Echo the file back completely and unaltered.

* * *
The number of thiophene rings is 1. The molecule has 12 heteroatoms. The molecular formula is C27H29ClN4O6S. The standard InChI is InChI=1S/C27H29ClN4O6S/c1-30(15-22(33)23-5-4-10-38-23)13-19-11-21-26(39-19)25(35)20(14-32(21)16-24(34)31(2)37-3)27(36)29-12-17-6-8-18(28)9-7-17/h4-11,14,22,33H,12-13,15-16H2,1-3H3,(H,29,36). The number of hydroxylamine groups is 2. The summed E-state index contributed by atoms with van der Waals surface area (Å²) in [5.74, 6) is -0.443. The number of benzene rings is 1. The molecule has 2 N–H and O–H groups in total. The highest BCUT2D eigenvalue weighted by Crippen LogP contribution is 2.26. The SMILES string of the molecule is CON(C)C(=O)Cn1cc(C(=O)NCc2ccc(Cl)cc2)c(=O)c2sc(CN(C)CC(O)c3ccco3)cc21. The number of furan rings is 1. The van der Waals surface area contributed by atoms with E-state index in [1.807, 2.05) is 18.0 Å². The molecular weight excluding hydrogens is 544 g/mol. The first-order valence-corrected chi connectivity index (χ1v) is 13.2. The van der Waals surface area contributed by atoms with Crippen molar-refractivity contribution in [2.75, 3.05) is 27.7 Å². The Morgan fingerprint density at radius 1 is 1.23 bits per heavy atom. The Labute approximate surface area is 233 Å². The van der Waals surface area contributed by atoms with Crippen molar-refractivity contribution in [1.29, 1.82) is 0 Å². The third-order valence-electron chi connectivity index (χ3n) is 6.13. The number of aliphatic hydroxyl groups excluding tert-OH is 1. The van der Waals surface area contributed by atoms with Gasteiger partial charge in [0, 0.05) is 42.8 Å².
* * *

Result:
The number of thiophene rings is 1. The molecule has 12 heteroatoms. The molecular formula is C27H29ClN4O6S. The standard InChI is InChI=1S/C27H29ClN4O6S/c1-30(15-22(33)23-5-4-10-38-23)13-19-11-21-26(39-19)25(35)20(14-32(21)16-24(34)31(2)37-3)27(36)29-12-17-6-8-18(28)9-7-17/h4-11,14,22,33H,12-13,15-16H2,1-3H3,(H,29,36). The number of hydroxylamine groups is 2. The summed E-state index contributed by atoms with van der Waals surface area (Å²) in [5.74, 6) is -0.443. The number of benzene rings is 1. The molecule has 2 N–H and O–H groups in total. The highest BCUT2D eigenvalue weighted by Crippen LogP contribution is 2.26. The SMILES string of the molecule is CON(C)C(=O)Cn1cc(C(=O)NCc2ccc(Cl)cc2)c(=O)c2sc(CN(C)CC(O)c3ccco3)cc21. The number of furan rings is 1. The van der Waals surface area contributed by atoms with E-state index in [1.807, 2.05) is 18.0 Å². The molecular weight excluding hydrogens is 544 g/mol. The first-order valence-corrected chi connectivity index (χ1v) is 13.2. The van der Waals surface area contributed by atoms with Crippen molar-refractivity contribution in [2.75, 3.05) is 27.7 Å². The Morgan fingerprint density at radius 1 is 1.23 bits per heavy atom. The Labute approximate surface area is 233 Å². The van der Waals surface area contributed by atoms with Crippen molar-refractivity contribution in [1.29, 1.82) is 0 Å². The third-order valence-electron chi connectivity index (χ3n) is 6.13. The number of aliphatic hydroxyl groups excluding tert-OH is 1. The van der Waals surface area contributed by atoms with Gasteiger partial charge in [0, 0.05) is 42.8 Å².